Tucker resignation makes room for bank policy shift

Paul Tucker has set no leaving date but reports indicate an autumn departure. Picture: Getty Images

Paul Tucker has set no leaving date but reports indicate an autumn departure. Picture: Getty Images

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Bank of England deputy governor Paul Tucker resigned yesterday removing an obstacle to further money printing.

The Bank did not give a date for Tucker’s departure, but it is likely to be in the autumn after he has helped new governor Mark Carney establish himself in the post.

There had been speculation that Tucker would leave after after he lost the leadership race to Carney, who had demonstrated a willingness to provide strong fiscal stimulus while governor at the Bank of Canada.

Tucker, on the other hand, is one of the policymakers who have consistently voted down outgoing boss Sir Mervyn King’s attempts to step up bond purchases in recent months.

His departure gives Carney a chance to reshape the upper echelons of the Bank. Another deputy governor who has opposed the latest call for stimulus, Charlie Bean, is due to leave at the end of June next year.

Analysts have suggested that, as incoming governor, Carney will be able to persuade the doubters on the monetary policy committee (MPC) to join him if he wants to increase quantitative easing (QE) when he takes office in July.

But MPC member Ian McCafferty yesterday signalled that he will not be swayed easily, with a speech asserting the Bank has not become more tolerant of inflation.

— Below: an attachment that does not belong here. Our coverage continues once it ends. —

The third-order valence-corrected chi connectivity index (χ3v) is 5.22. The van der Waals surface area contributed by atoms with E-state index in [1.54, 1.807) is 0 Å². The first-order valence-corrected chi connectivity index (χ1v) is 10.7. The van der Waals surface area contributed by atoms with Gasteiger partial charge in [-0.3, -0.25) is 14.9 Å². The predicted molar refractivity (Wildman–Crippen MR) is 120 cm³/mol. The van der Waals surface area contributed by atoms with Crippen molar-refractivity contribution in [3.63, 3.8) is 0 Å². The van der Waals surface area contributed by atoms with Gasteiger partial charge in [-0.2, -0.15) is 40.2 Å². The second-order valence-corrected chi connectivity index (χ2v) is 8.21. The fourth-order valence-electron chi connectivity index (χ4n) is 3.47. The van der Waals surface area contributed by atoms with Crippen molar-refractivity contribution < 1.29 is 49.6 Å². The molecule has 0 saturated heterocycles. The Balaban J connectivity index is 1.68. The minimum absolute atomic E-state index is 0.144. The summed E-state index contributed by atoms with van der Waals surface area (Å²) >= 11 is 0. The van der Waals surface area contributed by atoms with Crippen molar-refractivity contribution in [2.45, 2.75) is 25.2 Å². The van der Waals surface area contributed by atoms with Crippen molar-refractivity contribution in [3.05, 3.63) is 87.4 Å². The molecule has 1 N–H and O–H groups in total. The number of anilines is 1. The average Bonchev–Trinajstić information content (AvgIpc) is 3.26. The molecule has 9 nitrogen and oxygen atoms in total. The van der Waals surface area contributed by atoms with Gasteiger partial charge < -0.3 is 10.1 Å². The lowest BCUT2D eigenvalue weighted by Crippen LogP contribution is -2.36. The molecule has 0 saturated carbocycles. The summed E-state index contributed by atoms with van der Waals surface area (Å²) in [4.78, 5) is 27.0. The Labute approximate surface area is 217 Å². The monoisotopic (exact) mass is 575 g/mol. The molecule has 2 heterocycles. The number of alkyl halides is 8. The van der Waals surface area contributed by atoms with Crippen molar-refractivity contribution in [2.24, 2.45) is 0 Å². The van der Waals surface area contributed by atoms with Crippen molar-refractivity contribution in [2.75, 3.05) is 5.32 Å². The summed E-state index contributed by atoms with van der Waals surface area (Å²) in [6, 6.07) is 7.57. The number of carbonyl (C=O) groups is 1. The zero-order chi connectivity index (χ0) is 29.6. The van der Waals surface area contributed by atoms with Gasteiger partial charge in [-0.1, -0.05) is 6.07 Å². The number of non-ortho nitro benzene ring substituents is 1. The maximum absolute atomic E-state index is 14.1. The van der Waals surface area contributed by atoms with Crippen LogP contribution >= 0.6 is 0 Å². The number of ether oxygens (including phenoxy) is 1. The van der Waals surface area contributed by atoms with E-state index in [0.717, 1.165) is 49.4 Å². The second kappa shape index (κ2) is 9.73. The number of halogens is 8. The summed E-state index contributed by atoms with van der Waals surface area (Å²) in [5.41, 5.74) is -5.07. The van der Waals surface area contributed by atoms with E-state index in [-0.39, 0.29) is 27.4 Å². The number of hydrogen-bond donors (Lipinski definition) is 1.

Although he admitted that the rate is likely to remain above the Bank’s 2 per cent target “until at least the end of next year”, the former chief economic adviser to the CBI referenced the rampant price rises of the 1970s and warned “there is a risk that the low and stable inflation of the past two decades is now being taken for granted”.

McCafferty said that the recent combination of above-target inflation and depressed economic activity “is possibly the worst such trade-off faced by the MPC in its 15-year history”.

He added: “Greater sensitivity to short-term inflation news could suggest that expectations are becoming less anchored than they have been, and that markets perceive that the MPC has become more tolerant of inflation.

“This is certainly not the case, though it would be easy to see why some might think so, given the recent history – inflation having overshot the target for the past three years and not expected to return to target for much of the next two.”

Simon Hayes, an economist at Barclays, said there was a widespread expectation among investors that the MPC will expand QE once Carney takes office, but McCafferty’s comments highlighted the extent to which some members feel the Bank is already “testing its credibility to the limit”.

“In our view, the arrival of Mark Carney is not in itself a guarantee that the MPC will embark on another QE expansion,” he said.

But he added that Chancellor George Osborne had already revealed a preference for “monetary activists” when he hired Carney and may now use his power to appoint a new deputy governor to add a dove to the nine-member MPC.

The pro-QE camp has also been strengthened by a recent easing in consumer price inflation, although economists fear it could start rising again soon.

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